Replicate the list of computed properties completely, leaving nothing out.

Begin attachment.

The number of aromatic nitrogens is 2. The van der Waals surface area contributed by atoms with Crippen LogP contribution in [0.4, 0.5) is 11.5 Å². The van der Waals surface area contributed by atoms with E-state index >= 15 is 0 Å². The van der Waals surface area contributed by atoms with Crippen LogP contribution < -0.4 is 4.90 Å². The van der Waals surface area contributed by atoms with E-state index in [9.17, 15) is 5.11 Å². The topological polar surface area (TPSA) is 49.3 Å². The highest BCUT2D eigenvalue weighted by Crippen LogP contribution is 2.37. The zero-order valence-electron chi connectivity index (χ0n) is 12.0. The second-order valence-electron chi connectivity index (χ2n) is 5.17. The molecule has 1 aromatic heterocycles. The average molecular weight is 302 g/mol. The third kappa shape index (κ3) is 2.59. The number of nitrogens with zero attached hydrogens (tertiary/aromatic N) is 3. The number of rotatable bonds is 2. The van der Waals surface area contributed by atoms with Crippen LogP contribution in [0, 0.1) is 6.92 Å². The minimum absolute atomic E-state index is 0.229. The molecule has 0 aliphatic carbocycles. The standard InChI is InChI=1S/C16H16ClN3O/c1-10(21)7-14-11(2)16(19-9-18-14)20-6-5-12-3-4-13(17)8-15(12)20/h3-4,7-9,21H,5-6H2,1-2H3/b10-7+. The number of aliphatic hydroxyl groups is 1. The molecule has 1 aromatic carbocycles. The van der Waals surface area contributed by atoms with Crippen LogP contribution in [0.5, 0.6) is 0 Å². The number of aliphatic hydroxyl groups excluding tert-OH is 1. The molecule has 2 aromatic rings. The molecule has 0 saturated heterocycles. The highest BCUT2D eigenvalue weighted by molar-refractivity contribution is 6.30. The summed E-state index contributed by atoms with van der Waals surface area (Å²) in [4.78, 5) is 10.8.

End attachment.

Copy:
The number of aromatic nitrogens is 2. The van der Waals surface area contributed by atoms with Crippen LogP contribution in [0.4, 0.5) is 11.5 Å². The van der Waals surface area contributed by atoms with E-state index >= 15 is 0 Å². The van der Waals surface area contributed by atoms with Crippen LogP contribution < -0.4 is 4.90 Å². The van der Waals surface area contributed by atoms with E-state index in [9.17, 15) is 5.11 Å². The topological polar surface area (TPSA) is 49.3 Å². The highest BCUT2D eigenvalue weighted by Crippen LogP contribution is 2.37. The zero-order valence-electron chi connectivity index (χ0n) is 12.0. The second-order valence-electron chi connectivity index (χ2n) is 5.17. The molecule has 1 aromatic heterocycles. The average molecular weight is 302 g/mol. The third kappa shape index (κ3) is 2.59. The number of nitrogens with zero attached hydrogens (tertiary/aromatic N) is 3. The number of rotatable bonds is 2. The van der Waals surface area contributed by atoms with Crippen LogP contribution in [0, 0.1) is 6.92 Å². The minimum absolute atomic E-state index is 0.229. The molecule has 0 aliphatic carbocycles. The standard InChI is InChI=1S/C16H16ClN3O/c1-10(21)7-14-11(2)16(19-9-18-14)20-6-5-12-3-4-13(17)8-15(12)20/h3-4,7-9,21H,5-6H2,1-2H3/b10-7+. The number of aliphatic hydroxyl groups is 1. The molecule has 1 aromatic carbocycles. The van der Waals surface area contributed by atoms with Crippen LogP contribution in [0.5, 0.6) is 0 Å². The number of aliphatic hydroxyl groups excluding tert-OH is 1. The molecule has 2 aromatic rings. The molecule has 0 saturated heterocycles. The highest BCUT2D eigenvalue weighted by molar-refractivity contribution is 6.30. The summed E-state index contributed by atoms with van der Waals surface area (Å²) in [4.78, 5) is 10.8.